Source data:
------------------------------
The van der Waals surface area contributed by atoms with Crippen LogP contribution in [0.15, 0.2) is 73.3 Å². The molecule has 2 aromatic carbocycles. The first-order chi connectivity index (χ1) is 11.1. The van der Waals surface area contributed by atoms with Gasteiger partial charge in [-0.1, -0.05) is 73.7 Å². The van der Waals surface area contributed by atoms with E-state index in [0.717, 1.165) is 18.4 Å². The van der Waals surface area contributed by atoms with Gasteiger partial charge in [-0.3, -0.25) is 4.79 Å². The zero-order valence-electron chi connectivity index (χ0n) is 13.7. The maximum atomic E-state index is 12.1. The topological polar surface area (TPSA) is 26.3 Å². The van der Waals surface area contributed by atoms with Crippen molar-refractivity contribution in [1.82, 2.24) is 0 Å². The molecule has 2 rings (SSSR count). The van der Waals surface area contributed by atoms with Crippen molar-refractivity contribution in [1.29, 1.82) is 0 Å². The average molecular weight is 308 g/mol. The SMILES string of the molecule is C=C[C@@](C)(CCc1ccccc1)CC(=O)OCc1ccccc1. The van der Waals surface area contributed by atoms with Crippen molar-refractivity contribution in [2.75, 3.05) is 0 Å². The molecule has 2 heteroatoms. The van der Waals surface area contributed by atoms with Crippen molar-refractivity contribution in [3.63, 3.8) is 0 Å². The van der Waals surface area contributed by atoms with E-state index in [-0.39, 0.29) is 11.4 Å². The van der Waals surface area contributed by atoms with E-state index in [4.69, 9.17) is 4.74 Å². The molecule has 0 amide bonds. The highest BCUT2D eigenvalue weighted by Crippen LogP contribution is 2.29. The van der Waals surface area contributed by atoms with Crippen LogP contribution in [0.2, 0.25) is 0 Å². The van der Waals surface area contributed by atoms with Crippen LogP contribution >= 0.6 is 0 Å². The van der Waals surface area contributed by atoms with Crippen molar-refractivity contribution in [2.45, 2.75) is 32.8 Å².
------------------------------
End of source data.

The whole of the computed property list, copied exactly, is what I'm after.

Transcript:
The van der Waals surface area contributed by atoms with Crippen LogP contribution in [0.15, 0.2) is 73.3 Å². The molecule has 2 aromatic carbocycles. The first-order chi connectivity index (χ1) is 11.1. The van der Waals surface area contributed by atoms with Gasteiger partial charge in [-0.1, -0.05) is 73.7 Å². The van der Waals surface area contributed by atoms with E-state index in [0.717, 1.165) is 18.4 Å². The van der Waals surface area contributed by atoms with Gasteiger partial charge in [-0.3, -0.25) is 4.79 Å². The zero-order valence-electron chi connectivity index (χ0n) is 13.7. The maximum atomic E-state index is 12.1. The topological polar surface area (TPSA) is 26.3 Å². The van der Waals surface area contributed by atoms with Crippen molar-refractivity contribution in [1.82, 2.24) is 0 Å². The molecule has 2 rings (SSSR count). The van der Waals surface area contributed by atoms with Crippen molar-refractivity contribution in [1.29, 1.82) is 0 Å². The average molecular weight is 308 g/mol. The SMILES string of the molecule is C=C[C@@](C)(CCc1ccccc1)CC(=O)OCc1ccccc1. The van der Waals surface area contributed by atoms with Crippen molar-refractivity contribution in [2.75, 3.05) is 0 Å². The molecule has 2 heteroatoms. The van der Waals surface area contributed by atoms with Crippen molar-refractivity contribution in [3.63, 3.8) is 0 Å². The van der Waals surface area contributed by atoms with E-state index in [-0.39, 0.29) is 11.4 Å². The van der Waals surface area contributed by atoms with E-state index in [4.69, 9.17) is 4.74 Å². The molecule has 0 amide bonds. The highest BCUT2D eigenvalue weighted by Crippen LogP contribution is 2.29. The van der Waals surface area contributed by atoms with Crippen LogP contribution in [0.2, 0.25) is 0 Å². The van der Waals surface area contributed by atoms with Crippen LogP contribution >= 0.6 is 0 Å². The van der Waals surface area contributed by atoms with Crippen molar-refractivity contribution in [2.45, 2.75) is 32.8 Å².